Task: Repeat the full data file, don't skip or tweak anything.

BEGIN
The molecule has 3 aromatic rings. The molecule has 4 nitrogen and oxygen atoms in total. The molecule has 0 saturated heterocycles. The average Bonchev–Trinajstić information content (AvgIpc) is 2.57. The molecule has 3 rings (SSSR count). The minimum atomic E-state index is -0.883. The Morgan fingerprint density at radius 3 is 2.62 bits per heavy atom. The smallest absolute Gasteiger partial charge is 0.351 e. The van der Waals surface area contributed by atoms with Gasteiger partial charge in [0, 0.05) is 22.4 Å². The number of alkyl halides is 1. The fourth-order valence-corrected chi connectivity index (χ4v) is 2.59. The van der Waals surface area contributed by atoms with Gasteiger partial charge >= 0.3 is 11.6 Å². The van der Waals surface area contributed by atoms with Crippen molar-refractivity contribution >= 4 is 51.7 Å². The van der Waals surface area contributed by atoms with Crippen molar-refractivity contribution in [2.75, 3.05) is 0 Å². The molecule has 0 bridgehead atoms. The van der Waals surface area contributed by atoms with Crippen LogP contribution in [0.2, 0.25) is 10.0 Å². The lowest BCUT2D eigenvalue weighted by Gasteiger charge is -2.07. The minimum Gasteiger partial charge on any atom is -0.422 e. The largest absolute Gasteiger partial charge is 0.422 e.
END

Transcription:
The molecule has 3 aromatic rings. The molecule has 4 nitrogen and oxygen atoms in total. The molecule has 0 saturated heterocycles. The average Bonchev–Trinajstić information content (AvgIpc) is 2.57. The molecule has 3 rings (SSSR count). The minimum atomic E-state index is -0.883. The Morgan fingerprint density at radius 3 is 2.62 bits per heavy atom. The smallest absolute Gasteiger partial charge is 0.351 e. The van der Waals surface area contributed by atoms with Gasteiger partial charge in [0, 0.05) is 22.4 Å². The number of alkyl halides is 1. The fourth-order valence-corrected chi connectivity index (χ4v) is 2.59. The van der Waals surface area contributed by atoms with Gasteiger partial charge >= 0.3 is 11.6 Å². The van der Waals surface area contributed by atoms with Crippen molar-refractivity contribution >= 4 is 51.7 Å². The van der Waals surface area contributed by atoms with Crippen molar-refractivity contribution in [2.75, 3.05) is 0 Å². The molecule has 0 bridgehead atoms. The van der Waals surface area contributed by atoms with Crippen LogP contribution in [0.2, 0.25) is 10.0 Å². The lowest BCUT2D eigenvalue weighted by Gasteiger charge is -2.07. The minimum Gasteiger partial charge on any atom is -0.422 e. The largest absolute Gasteiger partial charge is 0.422 e.